Understanding an air purifier's CFM is crucial as it gives an idea of how quickly the air in a room will be circulated and cleaned. A high CFM means the air purifier can process larger volumes of air quickly, making it a good choice for larger rooms or heavily polluted areas. Conversely, a lower CFM might be more appropriate for a smaller room.

How to Interpret CFM Ratings and Their Role in Selecting an Air Purifier

CFM ratings can range significantly depending on the size and power of the air purifier. When looking at CFM, consider the size of your room and the amount of air that will need to be filtered.

Typically, you want an air purifier that can completely circulate the air in the room at least 2-3 times per hour. This means the air purifier's CFM should be sufficiently high to filter the total volume of the room's air (calculated by multiplying the room's square footage by the height of the ceiling) multiple times within an hour.

For example, suppose your room measures 300 square feet with an 8-foot ceiling. The total volume is 2400 cubic feet. If you want the air to be circulated three times per hour, you'd need an air purifier with a CFM rating of at least 200 (2400 cubic feet x 3 / 60 minutes = 120 CFM).

Keep in mind that the CFM advertised by manufacturers is usually measured at the air purifier's highest settings. Real-world CFM might be lower depending on the settings you choose to use and other factors like filter dirtiness. Therefore, it can be beneficial to opt for an air purifier with a slightly higher CFM rating than your calculated needs.

As always, consider other factors like noise levels, energy efficiency, filter types, and your specific air quality needs when selecting an air purifier.

The Role of Noise Levels in Choosing an Air Purifier

The noise level of an air purifier is primarily determined by the fan's speed - the component that drives air through the filters. When the fan operates at higher speeds, it typically generates more noise. Noise levels are measured in decibels (dB), a unit that quantifies the intensity of sound.

Manufacturers usually provide a noise level range for their air purifiers, indicating the minimum and maximum noise output, corresponding to the lowest and highest fan speed, respectively. For example, most air purifiers have a noise level range of 50dB (quiet conversation level) at their lowest setting. Alen designs noise levels of no mre than 49dB at the highest speed. 

The Trade-Off Between Purifier Capacity, Running Speed, and Noise

There's a trade-off between the air purifier's capacity, running speed, and noise level. A larger capacity air purifier with a high CFM rating will clean a large volume of air quickly, but it might also produce more noise, especially if it's running at a high speed. Conversely, a smaller capacity purifier may operate more quietly, but it might not clean the air as efficiently, particularly in larger rooms.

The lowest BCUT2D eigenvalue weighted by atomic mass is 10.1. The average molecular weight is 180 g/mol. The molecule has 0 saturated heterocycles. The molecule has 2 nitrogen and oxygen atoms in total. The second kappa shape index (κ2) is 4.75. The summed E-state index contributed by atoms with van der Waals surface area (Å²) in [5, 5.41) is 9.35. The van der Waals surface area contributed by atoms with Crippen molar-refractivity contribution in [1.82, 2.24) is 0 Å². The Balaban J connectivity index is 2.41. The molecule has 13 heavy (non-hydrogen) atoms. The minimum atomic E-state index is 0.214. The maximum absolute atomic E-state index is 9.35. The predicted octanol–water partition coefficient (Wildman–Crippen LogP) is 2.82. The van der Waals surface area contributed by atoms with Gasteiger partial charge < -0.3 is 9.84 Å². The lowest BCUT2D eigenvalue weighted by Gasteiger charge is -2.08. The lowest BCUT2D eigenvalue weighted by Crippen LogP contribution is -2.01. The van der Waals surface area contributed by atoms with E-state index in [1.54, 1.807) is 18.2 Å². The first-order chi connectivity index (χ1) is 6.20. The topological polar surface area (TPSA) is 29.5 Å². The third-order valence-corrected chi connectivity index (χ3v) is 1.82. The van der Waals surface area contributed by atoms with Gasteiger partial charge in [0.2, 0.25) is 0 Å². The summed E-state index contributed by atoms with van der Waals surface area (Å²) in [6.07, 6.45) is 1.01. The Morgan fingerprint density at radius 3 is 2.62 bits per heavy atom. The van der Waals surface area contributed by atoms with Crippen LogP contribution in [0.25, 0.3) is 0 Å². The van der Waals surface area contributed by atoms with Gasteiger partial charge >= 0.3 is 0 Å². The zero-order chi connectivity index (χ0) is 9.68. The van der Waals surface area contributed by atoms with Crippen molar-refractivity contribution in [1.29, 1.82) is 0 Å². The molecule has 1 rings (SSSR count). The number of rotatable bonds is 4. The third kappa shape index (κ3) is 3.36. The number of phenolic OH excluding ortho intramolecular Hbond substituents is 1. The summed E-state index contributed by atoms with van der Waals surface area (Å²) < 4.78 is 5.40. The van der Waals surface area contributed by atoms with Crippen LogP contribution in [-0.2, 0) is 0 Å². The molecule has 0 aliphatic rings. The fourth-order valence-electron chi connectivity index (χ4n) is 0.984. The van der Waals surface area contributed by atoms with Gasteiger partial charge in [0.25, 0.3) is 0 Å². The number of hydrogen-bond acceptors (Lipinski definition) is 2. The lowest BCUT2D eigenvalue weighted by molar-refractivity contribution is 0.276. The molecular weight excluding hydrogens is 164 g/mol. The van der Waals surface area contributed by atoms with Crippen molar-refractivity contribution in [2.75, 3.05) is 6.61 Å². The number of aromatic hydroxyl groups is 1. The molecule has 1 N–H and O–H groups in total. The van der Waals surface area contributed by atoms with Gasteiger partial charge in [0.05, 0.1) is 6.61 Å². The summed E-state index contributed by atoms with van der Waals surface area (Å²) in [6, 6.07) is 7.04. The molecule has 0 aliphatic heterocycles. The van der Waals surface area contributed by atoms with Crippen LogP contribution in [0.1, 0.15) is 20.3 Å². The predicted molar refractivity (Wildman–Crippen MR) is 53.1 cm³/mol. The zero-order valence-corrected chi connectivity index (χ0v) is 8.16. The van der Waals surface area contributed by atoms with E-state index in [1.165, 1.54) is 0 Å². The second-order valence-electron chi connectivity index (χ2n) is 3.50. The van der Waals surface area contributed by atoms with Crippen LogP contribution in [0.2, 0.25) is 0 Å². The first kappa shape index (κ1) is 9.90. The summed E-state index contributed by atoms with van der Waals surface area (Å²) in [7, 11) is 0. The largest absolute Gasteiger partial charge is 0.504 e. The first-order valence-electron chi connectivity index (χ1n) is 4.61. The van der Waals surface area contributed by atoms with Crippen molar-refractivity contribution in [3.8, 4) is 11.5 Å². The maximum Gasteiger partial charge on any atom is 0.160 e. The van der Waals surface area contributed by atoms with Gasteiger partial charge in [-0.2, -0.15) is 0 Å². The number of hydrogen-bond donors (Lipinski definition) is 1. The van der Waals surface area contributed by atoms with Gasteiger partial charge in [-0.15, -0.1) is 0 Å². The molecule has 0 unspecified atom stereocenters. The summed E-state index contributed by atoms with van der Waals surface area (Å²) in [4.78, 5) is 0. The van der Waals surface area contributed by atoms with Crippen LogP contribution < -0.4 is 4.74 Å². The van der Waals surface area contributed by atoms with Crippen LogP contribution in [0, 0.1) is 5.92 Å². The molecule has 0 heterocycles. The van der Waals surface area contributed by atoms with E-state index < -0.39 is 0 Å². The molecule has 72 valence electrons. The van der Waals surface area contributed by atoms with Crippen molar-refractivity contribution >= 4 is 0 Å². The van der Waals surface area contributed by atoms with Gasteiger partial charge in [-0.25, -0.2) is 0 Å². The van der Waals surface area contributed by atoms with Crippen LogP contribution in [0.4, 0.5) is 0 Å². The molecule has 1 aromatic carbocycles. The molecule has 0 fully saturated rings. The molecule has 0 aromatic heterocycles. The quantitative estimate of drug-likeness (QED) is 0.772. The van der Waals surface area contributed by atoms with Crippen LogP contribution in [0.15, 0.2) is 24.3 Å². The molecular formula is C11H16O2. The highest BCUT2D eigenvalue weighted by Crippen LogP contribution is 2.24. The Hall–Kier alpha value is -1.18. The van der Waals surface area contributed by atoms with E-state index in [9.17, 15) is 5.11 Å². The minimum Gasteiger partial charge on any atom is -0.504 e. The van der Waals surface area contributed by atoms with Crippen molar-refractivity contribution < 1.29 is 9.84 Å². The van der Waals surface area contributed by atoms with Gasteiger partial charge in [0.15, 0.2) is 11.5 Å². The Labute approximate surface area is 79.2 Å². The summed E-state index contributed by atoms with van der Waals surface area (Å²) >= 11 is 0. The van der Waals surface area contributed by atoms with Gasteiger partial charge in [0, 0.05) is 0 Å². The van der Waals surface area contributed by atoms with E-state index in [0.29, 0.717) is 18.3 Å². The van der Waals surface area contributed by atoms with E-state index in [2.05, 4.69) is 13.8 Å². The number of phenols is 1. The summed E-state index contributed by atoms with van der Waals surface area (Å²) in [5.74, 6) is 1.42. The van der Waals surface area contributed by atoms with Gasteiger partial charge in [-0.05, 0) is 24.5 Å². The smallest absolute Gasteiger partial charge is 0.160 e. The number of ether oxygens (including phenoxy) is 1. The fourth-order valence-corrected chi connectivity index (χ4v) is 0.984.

Choosing the right air purifier involves finding a balance between these factors based on your individual needs and preferences. If you're particularly sensitive to noise, for example, you may opt for a quieter model and accept that it may take longer to clean the air.

Why a Bigger Air Purifier Running at a Lower Level Is Preferable

In some cases, choosing a larger capacity air purifier and running it at a lower speed may be the best solution. This is because a larger air purifier can still effectively clean the air in your room while operating at a lower and quieter speed.

This strategy can be especially beneficial in environments where noise is a concern, such as bedrooms or home offices. Running a larger air purifier at a lower speed can keep the noise levels down while ensuring efficient air cleaning. Moreover, running an air purifier at lower speeds can also prolong the lifespan of the fan motor and result in less energy consumption over time.

Remember, the key to selecting the right air purifier is to consider your specific needs - the size of the room, the types of pollutants you need to remove, your noise tolerance, and your energy consumption preferences. Try out the Alen Digital Assistant to help you find the right air purifier for your needs.


Choosing the right air purifier is crucial for effective air cleaning and achieving desired indoor air quality. Understanding the size of your room and selecting an air purifier with an appropriate coverage area ensures that pollutants are efficiently captured and filtered. Proper sizing allows the air purifier to effectively circulate and clean the air in your space, providing you with clean and healthy indoor air.

As you embark on the journey of selecting an air purifier, remember to consider multiple factors beyond room size alone. Take into account the CADR and CFM ratings, which indicate the air purifier's effectiveness in cleaning the air. Additionally, consider the noise levels to ensure a comfortable and peaceful environment. By carefully evaluating these factors, you can make an informed decision and choose an air purifier that aligns with your room size, specific air quality needs, and personal preferences.

Improving indoor air quality is a significant step towards creating a healthier living environment. With the right air purifier capacity, you can effectively tackle airborne pollutants and allergens, making your home a haven of fresh and clean air.